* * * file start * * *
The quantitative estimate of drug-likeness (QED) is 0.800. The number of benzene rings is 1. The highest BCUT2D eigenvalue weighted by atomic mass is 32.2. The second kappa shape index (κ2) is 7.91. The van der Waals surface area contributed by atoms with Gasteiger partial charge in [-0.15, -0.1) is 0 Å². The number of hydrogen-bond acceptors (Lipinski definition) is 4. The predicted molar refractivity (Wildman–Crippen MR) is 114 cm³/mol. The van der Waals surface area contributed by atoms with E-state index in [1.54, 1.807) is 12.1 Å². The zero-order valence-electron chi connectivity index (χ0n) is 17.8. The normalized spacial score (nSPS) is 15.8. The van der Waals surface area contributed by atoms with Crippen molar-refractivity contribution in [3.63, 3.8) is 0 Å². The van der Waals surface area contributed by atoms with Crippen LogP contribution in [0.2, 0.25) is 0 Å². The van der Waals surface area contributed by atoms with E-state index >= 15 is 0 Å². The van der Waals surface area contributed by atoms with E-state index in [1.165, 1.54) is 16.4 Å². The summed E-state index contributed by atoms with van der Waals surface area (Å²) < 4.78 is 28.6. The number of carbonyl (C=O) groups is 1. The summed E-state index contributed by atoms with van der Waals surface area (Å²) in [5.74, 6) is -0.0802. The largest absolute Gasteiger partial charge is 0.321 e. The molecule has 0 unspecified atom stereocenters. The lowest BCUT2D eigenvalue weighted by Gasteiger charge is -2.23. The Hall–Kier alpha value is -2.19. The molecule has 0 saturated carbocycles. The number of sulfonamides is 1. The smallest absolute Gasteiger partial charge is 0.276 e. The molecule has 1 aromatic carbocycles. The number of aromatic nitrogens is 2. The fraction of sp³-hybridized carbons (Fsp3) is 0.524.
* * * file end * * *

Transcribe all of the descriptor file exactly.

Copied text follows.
The quantitative estimate of drug-likeness (QED) is 0.800. The number of benzene rings is 1. The highest BCUT2D eigenvalue weighted by atomic mass is 32.2. The second kappa shape index (κ2) is 7.91. The van der Waals surface area contributed by atoms with Gasteiger partial charge in [-0.15, -0.1) is 0 Å². The number of hydrogen-bond acceptors (Lipinski definition) is 4. The predicted molar refractivity (Wildman–Crippen MR) is 114 cm³/mol. The van der Waals surface area contributed by atoms with E-state index in [1.54, 1.807) is 12.1 Å². The zero-order valence-electron chi connectivity index (χ0n) is 17.8. The normalized spacial score (nSPS) is 15.8. The van der Waals surface area contributed by atoms with Crippen molar-refractivity contribution in [3.63, 3.8) is 0 Å². The van der Waals surface area contributed by atoms with Crippen LogP contribution in [0.2, 0.25) is 0 Å². The van der Waals surface area contributed by atoms with E-state index >= 15 is 0 Å². The van der Waals surface area contributed by atoms with E-state index in [1.165, 1.54) is 16.4 Å². The summed E-state index contributed by atoms with van der Waals surface area (Å²) < 4.78 is 28.6. The number of carbonyl (C=O) groups is 1. The summed E-state index contributed by atoms with van der Waals surface area (Å²) in [5.74, 6) is -0.0802. The largest absolute Gasteiger partial charge is 0.321 e. The molecule has 0 unspecified atom stereocenters. The lowest BCUT2D eigenvalue weighted by Gasteiger charge is -2.23. The Hall–Kier alpha value is -2.19. The molecule has 0 saturated carbocycles. The number of sulfonamides is 1. The smallest absolute Gasteiger partial charge is 0.276 e. The molecule has 1 aromatic carbocycles. The number of aromatic nitrogens is 2. The fraction of sp³-hybridized carbons (Fsp3) is 0.524.